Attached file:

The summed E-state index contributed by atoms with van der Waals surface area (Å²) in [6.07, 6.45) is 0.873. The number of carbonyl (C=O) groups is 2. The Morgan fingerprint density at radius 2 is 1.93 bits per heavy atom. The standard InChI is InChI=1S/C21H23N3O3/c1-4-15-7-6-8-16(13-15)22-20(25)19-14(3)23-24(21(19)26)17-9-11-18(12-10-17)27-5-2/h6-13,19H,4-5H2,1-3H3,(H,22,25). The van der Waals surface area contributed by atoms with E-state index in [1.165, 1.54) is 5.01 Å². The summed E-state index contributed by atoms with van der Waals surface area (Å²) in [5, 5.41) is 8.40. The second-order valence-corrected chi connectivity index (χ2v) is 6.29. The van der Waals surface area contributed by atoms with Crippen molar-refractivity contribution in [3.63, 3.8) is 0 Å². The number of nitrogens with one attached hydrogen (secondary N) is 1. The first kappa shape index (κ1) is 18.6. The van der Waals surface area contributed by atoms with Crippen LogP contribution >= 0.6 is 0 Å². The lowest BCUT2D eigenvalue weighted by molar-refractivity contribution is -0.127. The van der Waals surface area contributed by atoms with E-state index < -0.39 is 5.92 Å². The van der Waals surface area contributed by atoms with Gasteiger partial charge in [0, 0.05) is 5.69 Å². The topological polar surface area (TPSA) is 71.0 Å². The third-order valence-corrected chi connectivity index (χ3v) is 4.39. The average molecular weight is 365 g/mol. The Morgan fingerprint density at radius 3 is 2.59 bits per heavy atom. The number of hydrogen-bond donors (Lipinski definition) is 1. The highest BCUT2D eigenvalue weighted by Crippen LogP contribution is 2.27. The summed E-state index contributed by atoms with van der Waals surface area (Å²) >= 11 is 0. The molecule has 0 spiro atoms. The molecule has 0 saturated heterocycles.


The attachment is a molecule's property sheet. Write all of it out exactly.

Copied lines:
The summed E-state index contributed by atoms with van der Waals surface area (Å²) in [6.07, 6.45) is 0.873. The number of carbonyl (C=O) groups is 2. The Morgan fingerprint density at radius 2 is 1.93 bits per heavy atom. The standard InChI is InChI=1S/C21H23N3O3/c1-4-15-7-6-8-16(13-15)22-20(25)19-14(3)23-24(21(19)26)17-9-11-18(12-10-17)27-5-2/h6-13,19H,4-5H2,1-3H3,(H,22,25). The van der Waals surface area contributed by atoms with E-state index in [1.165, 1.54) is 5.01 Å². The summed E-state index contributed by atoms with van der Waals surface area (Å²) in [5, 5.41) is 8.40. The second-order valence-corrected chi connectivity index (χ2v) is 6.29. The van der Waals surface area contributed by atoms with Crippen molar-refractivity contribution in [3.63, 3.8) is 0 Å². The number of nitrogens with one attached hydrogen (secondary N) is 1. The first kappa shape index (κ1) is 18.6. The van der Waals surface area contributed by atoms with Crippen LogP contribution >= 0.6 is 0 Å². The lowest BCUT2D eigenvalue weighted by molar-refractivity contribution is -0.127. The van der Waals surface area contributed by atoms with E-state index < -0.39 is 5.92 Å². The van der Waals surface area contributed by atoms with Gasteiger partial charge in [0, 0.05) is 5.69 Å². The topological polar surface area (TPSA) is 71.0 Å². The third-order valence-corrected chi connectivity index (χ3v) is 4.39. The average molecular weight is 365 g/mol. The Morgan fingerprint density at radius 3 is 2.59 bits per heavy atom. The number of hydrogen-bond donors (Lipinski definition) is 1. The highest BCUT2D eigenvalue weighted by Crippen LogP contribution is 2.27. The summed E-state index contributed by atoms with van der Waals surface area (Å²) >= 11 is 0. The molecule has 0 spiro atoms. The molecule has 0 saturated heterocycles.